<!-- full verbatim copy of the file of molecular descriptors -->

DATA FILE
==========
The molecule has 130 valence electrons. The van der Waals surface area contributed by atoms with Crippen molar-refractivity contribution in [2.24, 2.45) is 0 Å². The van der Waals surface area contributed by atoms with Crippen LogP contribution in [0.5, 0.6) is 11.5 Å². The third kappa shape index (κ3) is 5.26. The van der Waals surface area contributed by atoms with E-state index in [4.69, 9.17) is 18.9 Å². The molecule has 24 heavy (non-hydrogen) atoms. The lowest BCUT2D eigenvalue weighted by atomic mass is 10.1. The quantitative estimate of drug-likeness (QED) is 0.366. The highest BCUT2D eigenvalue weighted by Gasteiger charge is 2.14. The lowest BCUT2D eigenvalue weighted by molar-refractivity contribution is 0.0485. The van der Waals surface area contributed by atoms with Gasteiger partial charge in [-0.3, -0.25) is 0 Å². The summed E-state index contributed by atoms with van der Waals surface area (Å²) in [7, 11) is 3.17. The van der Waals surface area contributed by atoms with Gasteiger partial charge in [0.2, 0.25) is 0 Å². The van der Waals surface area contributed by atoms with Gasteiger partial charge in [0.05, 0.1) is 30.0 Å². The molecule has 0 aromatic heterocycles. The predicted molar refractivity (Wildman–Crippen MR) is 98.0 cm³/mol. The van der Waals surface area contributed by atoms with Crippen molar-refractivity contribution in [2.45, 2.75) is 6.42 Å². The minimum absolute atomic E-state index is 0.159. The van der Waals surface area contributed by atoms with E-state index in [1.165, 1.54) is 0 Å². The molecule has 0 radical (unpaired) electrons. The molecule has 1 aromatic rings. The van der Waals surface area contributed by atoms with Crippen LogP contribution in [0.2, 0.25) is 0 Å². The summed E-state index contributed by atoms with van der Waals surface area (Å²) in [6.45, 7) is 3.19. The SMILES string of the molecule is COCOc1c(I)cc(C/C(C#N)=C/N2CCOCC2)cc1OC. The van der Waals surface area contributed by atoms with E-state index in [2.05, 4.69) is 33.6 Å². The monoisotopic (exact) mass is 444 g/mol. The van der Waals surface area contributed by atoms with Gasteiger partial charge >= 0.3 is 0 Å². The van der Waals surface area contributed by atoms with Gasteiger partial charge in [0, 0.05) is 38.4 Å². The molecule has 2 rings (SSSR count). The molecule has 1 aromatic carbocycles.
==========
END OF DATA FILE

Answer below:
The molecule has 130 valence electrons. The van der Waals surface area contributed by atoms with Crippen molar-refractivity contribution in [2.24, 2.45) is 0 Å². The van der Waals surface area contributed by atoms with Crippen LogP contribution in [0.5, 0.6) is 11.5 Å². The third kappa shape index (κ3) is 5.26. The van der Waals surface area contributed by atoms with E-state index in [4.69, 9.17) is 18.9 Å². The molecule has 24 heavy (non-hydrogen) atoms. The lowest BCUT2D eigenvalue weighted by atomic mass is 10.1. The quantitative estimate of drug-likeness (QED) is 0.366. The highest BCUT2D eigenvalue weighted by Gasteiger charge is 2.14. The lowest BCUT2D eigenvalue weighted by molar-refractivity contribution is 0.0485. The van der Waals surface area contributed by atoms with Gasteiger partial charge in [-0.3, -0.25) is 0 Å². The summed E-state index contributed by atoms with van der Waals surface area (Å²) in [7, 11) is 3.17. The van der Waals surface area contributed by atoms with Gasteiger partial charge in [0.2, 0.25) is 0 Å². The van der Waals surface area contributed by atoms with Gasteiger partial charge in [0.05, 0.1) is 30.0 Å². The molecule has 0 aromatic heterocycles. The predicted molar refractivity (Wildman–Crippen MR) is 98.0 cm³/mol. The van der Waals surface area contributed by atoms with Crippen molar-refractivity contribution in [2.45, 2.75) is 6.42 Å². The minimum absolute atomic E-state index is 0.159. The van der Waals surface area contributed by atoms with E-state index in [1.165, 1.54) is 0 Å². The molecule has 0 radical (unpaired) electrons. The molecule has 1 aromatic rings. The van der Waals surface area contributed by atoms with Crippen LogP contribution in [0.2, 0.25) is 0 Å². The summed E-state index contributed by atoms with van der Waals surface area (Å²) in [6.45, 7) is 3.19. The SMILES string of the molecule is COCOc1c(I)cc(C/C(C#N)=C/N2CCOCC2)cc1OC. The van der Waals surface area contributed by atoms with E-state index in [2.05, 4.69) is 33.6 Å². The monoisotopic (exact) mass is 444 g/mol. The van der Waals surface area contributed by atoms with Gasteiger partial charge >= 0.3 is 0 Å². The van der Waals surface area contributed by atoms with Gasteiger partial charge in [0, 0.05) is 38.4 Å². The molecule has 2 rings (SSSR count). The molecule has 1 aromatic carbocycles.